The motherf**ker with the hat opened on Broadway last year and scored a pile of Tony Award nominations. And, as always, Red Stitch continue to let us experience such exciting new writing.
Welcome to a residential hotel in Times Square, New York, where no one cares that they can walk to Broadway to see a play. Here Jackie (Demitrios Sirilas) is out of jail, is in AA, has a new job and is waiting on the bed for his long-term love Veronica (Michelle Vergara Moore). Then he sees a hat that isn’t his. So begins a frantic tale about addiction, loyalty and morality with Jackie and Veronica; Jackie’s yoga-going, health-drink peddling AA sponsor Ralph (Adam McConvell); Ralph’s attention-lacking wife Victoria (Christina O’Neill, Avenue Q, Tell Me On A Sunday) and Jackie’s cousin Julio (Mark Casamento), who’s impressive in the kitchen, happy to hide a gun and always prepared to go Van Damme for his blood.
Irish-American-Egyptian New Yorker Steven Adly Giurgis is a NY theatre favourite and has written for TV shows like NYPD Blue and The Sopranos. Starting with dialogue that oozes so much authenticity that it’s easy to miss its rhythm and craft, his writing tears away his characters’ barriers to exposes the rawness that they try so hard to hide. And he knows that the only way to get through life is to laugh at it.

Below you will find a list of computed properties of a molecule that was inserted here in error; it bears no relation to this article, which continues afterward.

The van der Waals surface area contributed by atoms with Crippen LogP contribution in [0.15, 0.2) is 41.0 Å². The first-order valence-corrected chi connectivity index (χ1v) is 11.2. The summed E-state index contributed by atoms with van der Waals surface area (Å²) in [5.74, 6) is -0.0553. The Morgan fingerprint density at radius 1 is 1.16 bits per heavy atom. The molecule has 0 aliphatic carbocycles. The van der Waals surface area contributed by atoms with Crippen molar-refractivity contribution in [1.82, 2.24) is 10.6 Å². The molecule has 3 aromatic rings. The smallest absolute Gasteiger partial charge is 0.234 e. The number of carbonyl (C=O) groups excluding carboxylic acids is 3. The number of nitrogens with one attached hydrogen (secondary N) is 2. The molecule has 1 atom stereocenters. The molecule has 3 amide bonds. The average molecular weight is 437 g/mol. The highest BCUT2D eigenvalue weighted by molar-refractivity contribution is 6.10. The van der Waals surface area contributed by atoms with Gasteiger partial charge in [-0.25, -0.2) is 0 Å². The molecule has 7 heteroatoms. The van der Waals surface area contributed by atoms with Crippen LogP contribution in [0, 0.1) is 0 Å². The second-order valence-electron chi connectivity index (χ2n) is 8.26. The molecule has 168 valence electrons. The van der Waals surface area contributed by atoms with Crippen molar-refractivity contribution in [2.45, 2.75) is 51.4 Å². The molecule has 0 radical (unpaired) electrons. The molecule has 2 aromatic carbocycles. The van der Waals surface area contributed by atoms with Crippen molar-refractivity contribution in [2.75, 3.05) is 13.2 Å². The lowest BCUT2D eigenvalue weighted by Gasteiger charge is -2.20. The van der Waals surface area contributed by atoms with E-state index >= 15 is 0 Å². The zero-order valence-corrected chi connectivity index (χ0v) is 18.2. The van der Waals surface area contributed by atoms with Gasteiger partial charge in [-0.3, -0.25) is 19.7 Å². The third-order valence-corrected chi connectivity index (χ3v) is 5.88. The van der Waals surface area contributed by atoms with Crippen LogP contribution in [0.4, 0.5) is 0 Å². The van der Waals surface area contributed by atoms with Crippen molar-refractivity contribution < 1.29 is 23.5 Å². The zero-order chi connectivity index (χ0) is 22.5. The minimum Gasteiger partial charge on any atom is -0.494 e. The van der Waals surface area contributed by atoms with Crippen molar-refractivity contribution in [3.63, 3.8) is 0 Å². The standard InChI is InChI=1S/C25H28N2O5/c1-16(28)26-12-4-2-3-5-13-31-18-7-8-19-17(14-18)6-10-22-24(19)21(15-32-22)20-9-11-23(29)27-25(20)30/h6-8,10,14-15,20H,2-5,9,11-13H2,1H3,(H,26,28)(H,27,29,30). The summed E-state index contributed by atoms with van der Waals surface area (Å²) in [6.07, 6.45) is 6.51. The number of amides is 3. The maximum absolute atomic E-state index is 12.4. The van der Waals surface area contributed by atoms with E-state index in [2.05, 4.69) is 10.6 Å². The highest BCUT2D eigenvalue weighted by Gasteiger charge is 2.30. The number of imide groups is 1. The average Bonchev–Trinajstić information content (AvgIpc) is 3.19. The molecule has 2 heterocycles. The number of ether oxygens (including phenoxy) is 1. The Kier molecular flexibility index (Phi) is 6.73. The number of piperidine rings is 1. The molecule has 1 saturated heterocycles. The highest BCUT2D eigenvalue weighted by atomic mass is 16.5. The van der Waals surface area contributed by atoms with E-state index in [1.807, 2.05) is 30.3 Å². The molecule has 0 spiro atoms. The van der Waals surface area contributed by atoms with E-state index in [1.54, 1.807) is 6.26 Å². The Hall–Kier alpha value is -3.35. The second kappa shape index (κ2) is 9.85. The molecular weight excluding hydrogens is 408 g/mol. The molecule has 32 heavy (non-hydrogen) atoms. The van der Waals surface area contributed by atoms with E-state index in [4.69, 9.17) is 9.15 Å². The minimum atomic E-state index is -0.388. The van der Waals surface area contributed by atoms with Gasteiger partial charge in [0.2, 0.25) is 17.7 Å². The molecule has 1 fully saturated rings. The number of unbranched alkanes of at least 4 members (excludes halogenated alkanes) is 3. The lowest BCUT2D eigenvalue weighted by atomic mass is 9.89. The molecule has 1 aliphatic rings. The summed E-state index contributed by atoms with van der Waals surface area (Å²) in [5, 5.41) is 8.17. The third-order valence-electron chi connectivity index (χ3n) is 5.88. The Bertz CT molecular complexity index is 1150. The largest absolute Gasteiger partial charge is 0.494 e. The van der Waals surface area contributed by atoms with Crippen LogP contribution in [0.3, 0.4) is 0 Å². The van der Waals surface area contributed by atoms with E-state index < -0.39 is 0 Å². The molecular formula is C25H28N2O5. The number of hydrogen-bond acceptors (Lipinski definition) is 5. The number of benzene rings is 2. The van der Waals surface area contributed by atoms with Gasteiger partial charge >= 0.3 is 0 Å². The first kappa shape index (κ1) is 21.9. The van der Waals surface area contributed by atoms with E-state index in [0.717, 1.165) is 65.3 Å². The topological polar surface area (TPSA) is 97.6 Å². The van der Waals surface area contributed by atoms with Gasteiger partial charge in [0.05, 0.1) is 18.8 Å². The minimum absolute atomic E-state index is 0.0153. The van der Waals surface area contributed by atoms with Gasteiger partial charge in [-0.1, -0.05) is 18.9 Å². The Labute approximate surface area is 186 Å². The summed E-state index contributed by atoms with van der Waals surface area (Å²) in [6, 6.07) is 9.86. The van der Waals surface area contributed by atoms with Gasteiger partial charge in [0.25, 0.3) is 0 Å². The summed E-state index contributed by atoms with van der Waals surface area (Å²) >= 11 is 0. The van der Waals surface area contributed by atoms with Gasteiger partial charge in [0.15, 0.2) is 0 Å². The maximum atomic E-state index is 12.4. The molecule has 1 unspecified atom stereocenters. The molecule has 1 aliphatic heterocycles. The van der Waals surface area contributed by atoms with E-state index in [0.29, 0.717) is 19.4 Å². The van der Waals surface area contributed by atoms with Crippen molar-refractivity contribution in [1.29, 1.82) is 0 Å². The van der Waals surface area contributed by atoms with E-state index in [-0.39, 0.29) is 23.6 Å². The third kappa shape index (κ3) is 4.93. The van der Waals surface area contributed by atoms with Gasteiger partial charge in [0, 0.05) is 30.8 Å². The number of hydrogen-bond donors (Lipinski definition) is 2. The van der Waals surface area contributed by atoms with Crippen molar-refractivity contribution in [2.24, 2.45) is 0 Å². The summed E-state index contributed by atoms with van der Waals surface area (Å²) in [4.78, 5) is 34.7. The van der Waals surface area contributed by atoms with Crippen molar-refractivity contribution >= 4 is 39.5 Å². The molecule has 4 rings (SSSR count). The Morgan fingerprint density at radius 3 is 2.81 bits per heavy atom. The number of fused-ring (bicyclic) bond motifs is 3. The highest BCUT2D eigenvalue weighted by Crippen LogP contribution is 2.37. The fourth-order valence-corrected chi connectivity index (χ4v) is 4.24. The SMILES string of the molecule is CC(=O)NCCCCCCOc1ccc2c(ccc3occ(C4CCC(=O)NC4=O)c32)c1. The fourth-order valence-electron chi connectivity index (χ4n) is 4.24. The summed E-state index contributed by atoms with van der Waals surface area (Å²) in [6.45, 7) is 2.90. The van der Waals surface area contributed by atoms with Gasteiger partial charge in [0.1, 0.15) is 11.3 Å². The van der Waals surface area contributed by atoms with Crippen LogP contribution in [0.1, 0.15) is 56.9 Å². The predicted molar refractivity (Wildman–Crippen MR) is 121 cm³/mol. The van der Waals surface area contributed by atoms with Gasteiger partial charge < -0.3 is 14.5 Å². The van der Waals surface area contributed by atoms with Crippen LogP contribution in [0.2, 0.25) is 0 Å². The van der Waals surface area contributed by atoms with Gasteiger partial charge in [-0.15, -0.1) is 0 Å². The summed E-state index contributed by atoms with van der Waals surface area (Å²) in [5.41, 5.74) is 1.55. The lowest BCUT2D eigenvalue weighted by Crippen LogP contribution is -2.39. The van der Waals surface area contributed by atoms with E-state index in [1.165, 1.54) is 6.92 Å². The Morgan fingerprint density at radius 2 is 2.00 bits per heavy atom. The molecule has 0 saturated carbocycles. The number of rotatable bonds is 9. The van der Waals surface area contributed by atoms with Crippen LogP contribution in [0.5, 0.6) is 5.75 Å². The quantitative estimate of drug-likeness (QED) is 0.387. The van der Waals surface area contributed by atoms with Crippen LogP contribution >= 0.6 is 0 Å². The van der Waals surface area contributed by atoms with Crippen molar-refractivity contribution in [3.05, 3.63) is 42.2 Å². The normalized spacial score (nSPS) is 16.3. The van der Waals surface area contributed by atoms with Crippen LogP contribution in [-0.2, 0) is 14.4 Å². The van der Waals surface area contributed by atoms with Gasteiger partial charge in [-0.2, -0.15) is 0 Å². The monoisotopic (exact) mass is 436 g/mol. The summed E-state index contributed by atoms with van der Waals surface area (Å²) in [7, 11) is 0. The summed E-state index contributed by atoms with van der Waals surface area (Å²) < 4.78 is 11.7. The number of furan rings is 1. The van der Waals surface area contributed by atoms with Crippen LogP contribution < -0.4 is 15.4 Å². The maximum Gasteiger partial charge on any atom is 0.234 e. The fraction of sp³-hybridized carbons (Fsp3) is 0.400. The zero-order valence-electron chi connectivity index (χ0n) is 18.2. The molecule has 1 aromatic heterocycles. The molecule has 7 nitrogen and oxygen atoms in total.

Director Peter Bell loves the script and lets his cast bring everything and more to their performances. Each show a personal connection to their character and Casamento especially finds the heart of Cousin Julio. However, the desire for authenticity sometimes distracts from the story and trips the rhythm of the writing. Authenticity isn’t found in an accent, it’s in the attitude and the connection to character. Inconsistencies in accent and style create barriers that leave another story about “them” because it loses the connection to “us”.
And, of course, it’s about us. Theatre is created to make us look at ourselves. From the opening projections, there’s no doubt where we are and it’s a script that reaches the heart of its characters. When story comes from such heart, we care – and when we care, we accept everything else. The motherf**ker with the hat has everything to be a total mofo, if it would trust the characters and not care about being so real.